Story #6: Surviving in Corporate America in the 90’s

In 1992 my parents re-united with us in the States…. My father had liver cancer and died four days after his arrival….

Before he died, for the first time in my life, he said, “I love you, and I’m sorry for the way I treated you as a child… I just wanted you to know how to SURVIVE.”

I didn’t realize it then, but SURVIVAL would become a major theme in my life for the next ten years.

And the more I worked in the corporate environment, the less satisfied I became.

We would work on projects for months, I would inspire my team to do their best work, and then…someone from the “higher up” would cancel our project.

And most of the time, we didn’t even know “why”…

It was all so superficial, so meaningless for me. My work became just a way to survive, to pay the bills.

My ultimate reminder of this came in 1994!

I was working in the World Trade Center (WTC), Tower 2, on the 56th floor, when the first WTC bombing happened.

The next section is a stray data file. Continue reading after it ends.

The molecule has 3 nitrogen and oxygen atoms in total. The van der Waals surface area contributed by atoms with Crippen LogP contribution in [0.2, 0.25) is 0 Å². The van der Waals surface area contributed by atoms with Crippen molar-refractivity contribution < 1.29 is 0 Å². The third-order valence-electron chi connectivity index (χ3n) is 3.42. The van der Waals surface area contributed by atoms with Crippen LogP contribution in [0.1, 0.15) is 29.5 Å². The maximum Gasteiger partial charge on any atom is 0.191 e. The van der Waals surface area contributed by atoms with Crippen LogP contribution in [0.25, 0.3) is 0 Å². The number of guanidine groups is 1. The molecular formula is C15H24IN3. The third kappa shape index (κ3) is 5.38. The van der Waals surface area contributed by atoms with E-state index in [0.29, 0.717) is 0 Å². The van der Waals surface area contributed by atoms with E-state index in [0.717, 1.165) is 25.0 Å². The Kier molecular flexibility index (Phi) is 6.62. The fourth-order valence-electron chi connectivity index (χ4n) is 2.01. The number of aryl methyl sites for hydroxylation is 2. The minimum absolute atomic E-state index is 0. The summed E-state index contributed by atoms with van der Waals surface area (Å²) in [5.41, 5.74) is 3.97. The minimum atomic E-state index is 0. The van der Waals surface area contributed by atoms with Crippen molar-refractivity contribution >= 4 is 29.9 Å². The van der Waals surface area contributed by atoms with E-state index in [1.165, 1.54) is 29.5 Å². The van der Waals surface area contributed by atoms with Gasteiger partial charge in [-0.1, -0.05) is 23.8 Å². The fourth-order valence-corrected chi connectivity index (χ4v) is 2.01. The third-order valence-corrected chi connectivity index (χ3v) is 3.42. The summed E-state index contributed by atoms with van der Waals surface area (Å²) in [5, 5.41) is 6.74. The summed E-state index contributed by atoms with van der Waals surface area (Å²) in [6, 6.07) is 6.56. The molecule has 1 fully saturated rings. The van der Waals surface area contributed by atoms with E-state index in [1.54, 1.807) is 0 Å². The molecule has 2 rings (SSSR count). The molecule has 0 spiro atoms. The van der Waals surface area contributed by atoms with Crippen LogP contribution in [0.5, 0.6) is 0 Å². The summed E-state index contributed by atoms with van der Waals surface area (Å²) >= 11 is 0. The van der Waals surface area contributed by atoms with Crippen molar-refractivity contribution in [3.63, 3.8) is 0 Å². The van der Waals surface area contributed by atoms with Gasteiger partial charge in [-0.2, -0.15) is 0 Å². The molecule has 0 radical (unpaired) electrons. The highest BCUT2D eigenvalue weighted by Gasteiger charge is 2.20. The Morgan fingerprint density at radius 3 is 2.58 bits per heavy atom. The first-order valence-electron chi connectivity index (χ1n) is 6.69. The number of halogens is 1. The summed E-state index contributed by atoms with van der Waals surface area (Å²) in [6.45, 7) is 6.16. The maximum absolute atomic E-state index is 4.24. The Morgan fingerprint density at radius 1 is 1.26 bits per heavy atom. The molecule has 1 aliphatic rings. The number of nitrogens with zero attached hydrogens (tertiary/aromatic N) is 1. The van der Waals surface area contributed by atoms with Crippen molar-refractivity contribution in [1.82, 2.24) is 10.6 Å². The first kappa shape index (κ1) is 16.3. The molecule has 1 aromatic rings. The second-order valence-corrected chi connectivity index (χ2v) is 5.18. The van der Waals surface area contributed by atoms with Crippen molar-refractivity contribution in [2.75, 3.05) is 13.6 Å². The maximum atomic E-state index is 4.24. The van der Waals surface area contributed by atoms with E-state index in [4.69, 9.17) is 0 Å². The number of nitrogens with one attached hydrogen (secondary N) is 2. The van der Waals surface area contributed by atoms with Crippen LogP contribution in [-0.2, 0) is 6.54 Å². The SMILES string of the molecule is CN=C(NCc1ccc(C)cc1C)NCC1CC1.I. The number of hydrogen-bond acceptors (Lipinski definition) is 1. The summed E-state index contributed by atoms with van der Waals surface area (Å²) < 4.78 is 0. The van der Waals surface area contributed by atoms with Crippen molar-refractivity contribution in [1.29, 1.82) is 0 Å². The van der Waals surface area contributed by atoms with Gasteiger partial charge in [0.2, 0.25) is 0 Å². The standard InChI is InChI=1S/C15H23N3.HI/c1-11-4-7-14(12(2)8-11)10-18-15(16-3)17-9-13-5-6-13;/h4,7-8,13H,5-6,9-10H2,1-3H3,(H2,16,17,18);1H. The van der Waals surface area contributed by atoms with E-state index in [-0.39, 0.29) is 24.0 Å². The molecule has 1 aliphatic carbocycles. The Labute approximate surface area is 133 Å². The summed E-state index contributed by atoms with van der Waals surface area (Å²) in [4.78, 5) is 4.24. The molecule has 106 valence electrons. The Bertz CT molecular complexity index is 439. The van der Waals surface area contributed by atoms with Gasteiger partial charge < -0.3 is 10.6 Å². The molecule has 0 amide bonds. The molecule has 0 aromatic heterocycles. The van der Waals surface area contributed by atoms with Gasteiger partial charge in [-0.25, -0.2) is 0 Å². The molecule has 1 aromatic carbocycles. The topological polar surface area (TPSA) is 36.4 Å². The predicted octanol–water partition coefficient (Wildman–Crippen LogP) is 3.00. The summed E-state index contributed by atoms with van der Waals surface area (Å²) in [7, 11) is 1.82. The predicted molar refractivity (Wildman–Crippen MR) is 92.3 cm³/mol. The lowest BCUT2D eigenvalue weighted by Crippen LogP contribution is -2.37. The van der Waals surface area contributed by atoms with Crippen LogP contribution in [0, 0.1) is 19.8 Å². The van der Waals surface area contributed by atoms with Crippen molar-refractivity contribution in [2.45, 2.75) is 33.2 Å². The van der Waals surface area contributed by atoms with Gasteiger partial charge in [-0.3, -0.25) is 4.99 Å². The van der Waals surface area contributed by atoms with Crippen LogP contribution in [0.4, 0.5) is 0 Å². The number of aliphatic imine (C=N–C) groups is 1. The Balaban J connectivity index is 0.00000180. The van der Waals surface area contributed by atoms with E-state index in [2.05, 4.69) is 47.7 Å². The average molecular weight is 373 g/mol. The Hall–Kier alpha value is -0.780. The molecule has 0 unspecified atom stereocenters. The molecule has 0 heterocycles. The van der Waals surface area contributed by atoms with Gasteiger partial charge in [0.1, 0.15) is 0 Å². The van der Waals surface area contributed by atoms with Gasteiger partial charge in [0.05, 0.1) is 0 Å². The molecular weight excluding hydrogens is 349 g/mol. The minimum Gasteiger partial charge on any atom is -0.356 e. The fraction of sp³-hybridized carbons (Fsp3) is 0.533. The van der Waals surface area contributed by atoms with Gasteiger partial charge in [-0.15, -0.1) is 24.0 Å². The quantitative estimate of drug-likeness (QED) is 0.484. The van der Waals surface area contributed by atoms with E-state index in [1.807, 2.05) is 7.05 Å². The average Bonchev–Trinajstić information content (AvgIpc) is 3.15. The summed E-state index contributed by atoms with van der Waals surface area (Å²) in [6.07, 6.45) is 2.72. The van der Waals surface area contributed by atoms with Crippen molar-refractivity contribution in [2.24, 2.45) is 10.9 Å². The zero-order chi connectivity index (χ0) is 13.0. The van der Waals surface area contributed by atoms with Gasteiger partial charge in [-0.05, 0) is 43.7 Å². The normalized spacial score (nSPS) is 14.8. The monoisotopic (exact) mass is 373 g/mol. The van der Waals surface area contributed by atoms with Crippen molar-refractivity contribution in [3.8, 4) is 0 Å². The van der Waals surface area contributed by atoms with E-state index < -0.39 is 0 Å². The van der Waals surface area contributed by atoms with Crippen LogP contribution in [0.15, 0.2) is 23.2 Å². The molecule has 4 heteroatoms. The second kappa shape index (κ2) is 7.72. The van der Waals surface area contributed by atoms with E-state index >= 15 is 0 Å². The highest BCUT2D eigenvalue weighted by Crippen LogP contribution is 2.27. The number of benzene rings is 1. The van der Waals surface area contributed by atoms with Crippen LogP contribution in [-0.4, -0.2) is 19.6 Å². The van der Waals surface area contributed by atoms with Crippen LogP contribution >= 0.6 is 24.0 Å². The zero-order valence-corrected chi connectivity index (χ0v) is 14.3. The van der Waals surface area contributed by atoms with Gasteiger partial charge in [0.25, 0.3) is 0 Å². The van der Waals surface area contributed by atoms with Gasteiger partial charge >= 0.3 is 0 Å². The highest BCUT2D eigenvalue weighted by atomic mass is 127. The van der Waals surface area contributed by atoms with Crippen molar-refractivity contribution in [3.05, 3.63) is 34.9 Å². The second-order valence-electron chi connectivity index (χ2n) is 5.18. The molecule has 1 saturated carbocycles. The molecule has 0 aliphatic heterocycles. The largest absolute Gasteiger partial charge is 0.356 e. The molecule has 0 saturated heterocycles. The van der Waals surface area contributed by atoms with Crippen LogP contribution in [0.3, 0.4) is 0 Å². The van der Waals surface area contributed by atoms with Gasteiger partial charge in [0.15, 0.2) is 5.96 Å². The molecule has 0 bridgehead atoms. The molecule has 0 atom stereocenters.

The explosion blew up the parking garage and filled the building with smoke.
At first, we were not allowed to leave, and it was terrifying.

In moments like that, you often start thinking about what’s really important in your life….

When they finally let us go – we had to walk down the staircases in the dark, 1000’s of people, holding hands and trying to help one another survive.

When I reached the ground floor, I was still in shock and covered in smoke. It took hours to walk home… and let my family know I was OK (there were no mobile phones at that time).

On that day, I learned TWO life lessons:

– Your life can change in an instant, and
– It’s vital to appreciate what you have before it’s gone.

Many of my coworkers decided not to come back to the company after this scary experience. I chose to stay and to appreciate what I had, putting my dreams on hold again.

Throughout the ’90s, my husband and I continued to work in the World Trade Center, commute 3 hours a day, while raising our daughter.